Watson Institute for International and Public Affairs
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The Fight Against Ebola: A Panel Survey in Monrovia, Liberia

April 11, 2016

Between December 2014 and June 2015 two MIT co-authors and Robert Blair, the Joukowsky Family Assistant Professor of Political Science and International and Public Affairs, ran a three-wave panel survey in Monrovia, Liberia. The survey was funded by the International Growth Centre and the Omidyar Foundation, and was intended first and foremost to help the response to the Ebola epidemic. The Liberian government had very little data about which Monrovia neighborhoods had been hardest hit in terms of both lives lost and livelihoods destroyed, and the goal was to help target the recovery to the communities that needed it most.

The survey taught the trio a lot about the relationship between Liberians' perceptions of government and the severity of the epidemic at the very local level. A majority of respondents expressed deep distrust of the Liberian government, and were skeptical of its attempts to control the crisis. More problematic, those who distrusted government were less likely to take precautions that might have slowed the spread of the virus. They were less likely to report washing their hands with chlorinated water; less likely to obey a nighttime curfew or ban on public gatherings; and less likely to support other government-imposed public health restrictions. The problem, moreover, wasn't that these respondents didn't understand the risks -- in fact, those who distrusted government tended to know more about the virus than those who didn't. The problem was that they didn't trust the government to implement policies that would slow the virus's spread. Nor was this distrust "irrational." While the Liberian government has improved immeasurably since the end of the country's civil war in 2003, corruption and abuse remain endemic. Skepticism was dangerous, but not unwarranted.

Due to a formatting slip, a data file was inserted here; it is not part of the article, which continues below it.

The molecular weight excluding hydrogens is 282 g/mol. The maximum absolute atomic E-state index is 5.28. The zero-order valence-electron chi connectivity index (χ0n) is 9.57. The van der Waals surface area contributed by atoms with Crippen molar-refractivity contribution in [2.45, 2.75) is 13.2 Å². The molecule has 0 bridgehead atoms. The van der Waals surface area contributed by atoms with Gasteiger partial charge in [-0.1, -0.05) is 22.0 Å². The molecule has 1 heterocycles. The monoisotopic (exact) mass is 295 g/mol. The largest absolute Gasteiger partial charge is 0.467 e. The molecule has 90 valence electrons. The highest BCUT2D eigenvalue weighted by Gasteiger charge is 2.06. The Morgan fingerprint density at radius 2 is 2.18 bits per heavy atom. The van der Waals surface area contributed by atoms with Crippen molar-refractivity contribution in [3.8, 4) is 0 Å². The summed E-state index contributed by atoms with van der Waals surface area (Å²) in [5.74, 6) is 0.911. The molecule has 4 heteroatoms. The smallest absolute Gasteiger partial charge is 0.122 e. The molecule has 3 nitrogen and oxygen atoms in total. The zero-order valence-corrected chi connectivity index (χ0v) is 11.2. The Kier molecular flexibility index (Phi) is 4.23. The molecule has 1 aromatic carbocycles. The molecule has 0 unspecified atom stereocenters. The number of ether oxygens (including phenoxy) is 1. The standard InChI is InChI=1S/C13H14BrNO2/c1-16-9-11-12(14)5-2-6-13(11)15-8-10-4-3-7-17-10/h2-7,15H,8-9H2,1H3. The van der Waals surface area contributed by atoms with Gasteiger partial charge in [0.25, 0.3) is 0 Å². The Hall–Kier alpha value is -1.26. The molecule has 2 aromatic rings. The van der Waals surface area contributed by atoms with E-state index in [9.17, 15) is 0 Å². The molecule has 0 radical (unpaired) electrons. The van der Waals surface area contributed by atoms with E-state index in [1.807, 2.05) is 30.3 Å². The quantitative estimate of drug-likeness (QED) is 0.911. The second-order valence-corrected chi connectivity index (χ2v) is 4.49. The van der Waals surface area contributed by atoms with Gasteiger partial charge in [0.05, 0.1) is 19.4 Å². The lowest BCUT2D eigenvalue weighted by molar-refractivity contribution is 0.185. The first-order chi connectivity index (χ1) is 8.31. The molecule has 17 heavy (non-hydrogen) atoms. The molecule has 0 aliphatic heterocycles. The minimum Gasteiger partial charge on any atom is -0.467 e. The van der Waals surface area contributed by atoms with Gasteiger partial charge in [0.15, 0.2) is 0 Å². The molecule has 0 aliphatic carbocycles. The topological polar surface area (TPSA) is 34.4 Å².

That was the bad news. However they got some good news when they found evidence of underreported success stories in the government's efforts to regain citizens' trust at the height of the epidemic. Aware of its own limitations, the government partnered with local civil society organizations to canvass Monrovia neighborhoods, teaching residents to recognize the symptoms of Ebola, training them in simple preventative measures and encouraging them to report known or suspected cases to the authorities. These were low-cost, day-to-day interventions, but they were extremely effective. Respondents who reported outreach of this kind were more likely to adopt presentation in the home, more likely to cooperate with the authorities in identifying cases, and more likely to support even the more contentious public health restrictions in effect at the time (like "safe burial" of Ebola-infected bodies).

Of course, as a group of social scientists they are always worried that patterns like these are merely correlations, not relationships of cause and effect. But they found a lot of evidence to support a causal interpretation of our findings and describe that evidence in a couple of working papers, which will be published soon. In the meantime, you can read an IGC memo summarizing the results. The policy punchline is that low-cost, face-to-face interactions between government and citizens can have strong positive effects on confidence and compliance, even (and perhaps especially) where the government is weak and widely distrusted.